Lufthansa on strike - 200 flights cancelled

2014-09-05 19:51


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Frankfurt - Pilots at German airline Lufthansa went on strike for six hours late on Friday, forcing the cancellation of more than 200 scheduled flights and disrupting travel for 25 000 passengers.

Vereinigung Cockpit, the pilots' labour union, has been in months of negotiations with the carrier over the terms of an early retirement scheme.

Its members were refusing short and medium-haul take-offs from Frankfurt Airport, Lufthansa's hub, until 23:00 (21:00 GMT) Friday. Late-night departures are banned at Frankfurt, so operations were not set to resume until early Saturday.

Adding to transport snarls in Germany, a railway engineers' union, the GDL, announced on Friday that its members would refuse to drive trains on Saturday from 06:00 to 09:00 as it pursues wage claims against the main rail company, Deutsche Bahn.

Lufthansa had been relying on main-line express trains to help clear some of the backlog from cancelled domestic flights.

The airline reserved 2 200 Frankfurt-area hotel rooms for stranded travellers and was setting up 500 camp beds inside the airport transit zone to accommodate any stranded passengers who lack visas to leave the airport and enter the city to stay at hotels.

Lufthansa said the stoppage would cost it "millions of euros" but refused to budge on the union's retirement plan claims.

The listed airline insists it must slash labour costs to remain competitive against both low-cost European carriers such as RyanAir and EasyJet and up-and-coming long-haul carriers such as Emirates and Etihad.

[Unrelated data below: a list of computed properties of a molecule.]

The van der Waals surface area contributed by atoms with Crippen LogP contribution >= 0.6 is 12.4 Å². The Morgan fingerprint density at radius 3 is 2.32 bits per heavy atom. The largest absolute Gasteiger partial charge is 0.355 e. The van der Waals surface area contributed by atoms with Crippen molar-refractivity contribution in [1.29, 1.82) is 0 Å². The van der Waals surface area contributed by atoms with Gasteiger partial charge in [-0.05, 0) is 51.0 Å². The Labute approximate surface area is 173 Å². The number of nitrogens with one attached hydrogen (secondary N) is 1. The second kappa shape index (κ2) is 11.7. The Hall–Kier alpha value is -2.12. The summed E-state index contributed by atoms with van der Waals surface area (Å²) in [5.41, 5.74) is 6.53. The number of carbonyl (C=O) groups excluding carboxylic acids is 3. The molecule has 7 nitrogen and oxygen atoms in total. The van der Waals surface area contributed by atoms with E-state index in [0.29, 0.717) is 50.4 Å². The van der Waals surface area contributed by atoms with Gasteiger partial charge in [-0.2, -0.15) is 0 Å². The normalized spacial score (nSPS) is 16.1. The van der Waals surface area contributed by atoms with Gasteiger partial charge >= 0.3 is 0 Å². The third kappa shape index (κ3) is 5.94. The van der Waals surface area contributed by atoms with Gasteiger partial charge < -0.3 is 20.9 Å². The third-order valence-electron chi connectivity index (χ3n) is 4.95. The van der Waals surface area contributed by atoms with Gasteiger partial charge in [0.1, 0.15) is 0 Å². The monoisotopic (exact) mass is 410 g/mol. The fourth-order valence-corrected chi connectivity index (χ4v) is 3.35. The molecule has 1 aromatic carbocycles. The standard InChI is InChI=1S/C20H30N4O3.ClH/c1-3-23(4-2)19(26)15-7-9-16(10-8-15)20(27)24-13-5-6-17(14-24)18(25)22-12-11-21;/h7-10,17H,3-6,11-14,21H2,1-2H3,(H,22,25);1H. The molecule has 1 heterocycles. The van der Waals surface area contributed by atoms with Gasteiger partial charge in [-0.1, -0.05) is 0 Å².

While union members refused to fly jets to German and European destinations out of Frankfurt, long-haul flights were not affected.

In response, Lufthansa scratched more than 200 flights from its Friday schedule, including Frankfurt-bound flights departing three or more hours earlier from other European capitals. The European network was completely grounded an hour before the strike began.

14 000 text messages

Lufthansa said the pre-emptive cancellations were necessary so that the airline could quickly resume normal services on Saturday.

Past strikes have left jets or crews stranded at the wrong airports, meaning disruptions continued even after the pilots ceased striking.

Lufthansa said it had sent out 14 000 text messages offering assistance to those passengers who had registered their mobile phone numbers with the airline. It offered re-bookings on other dates, on other airlines or on trains for the shorter domestic connections.

Lufthansa criticized the union for striking on an end-of-summer weekend when thousands of families are flying home to Germany from vacations abroad and require onward domestic connections. School holidays end this weekend in three out of 16 German states.

"That is an especial disgrace," said airline spokesperson Andreas Bartels on ZDF breakfast television.

The union is demanding full reinstatement of a benefit that formerly allowed pilots to choose early retirement at 60 on partial pay. The airline wants to wind up the benefit so fit pilots keep flying until 65.

A week earlier, the same union held a six-hour strike that hit planes operated by Germanwings, a low-budget subsidiary of Lufthansa. That strike took down 116 out of 164 scheduled departures, affecting 15 000 passengers.

Germans have been divided in response to strikes. Strikers who complain about stagnant incomes after years of economic austerity in Germany often gain public support. However pilots, who are among the best-paid labour groups, have garnered much less public sympathy.

Read more on:    lufthansa  |  germany  |  air travel

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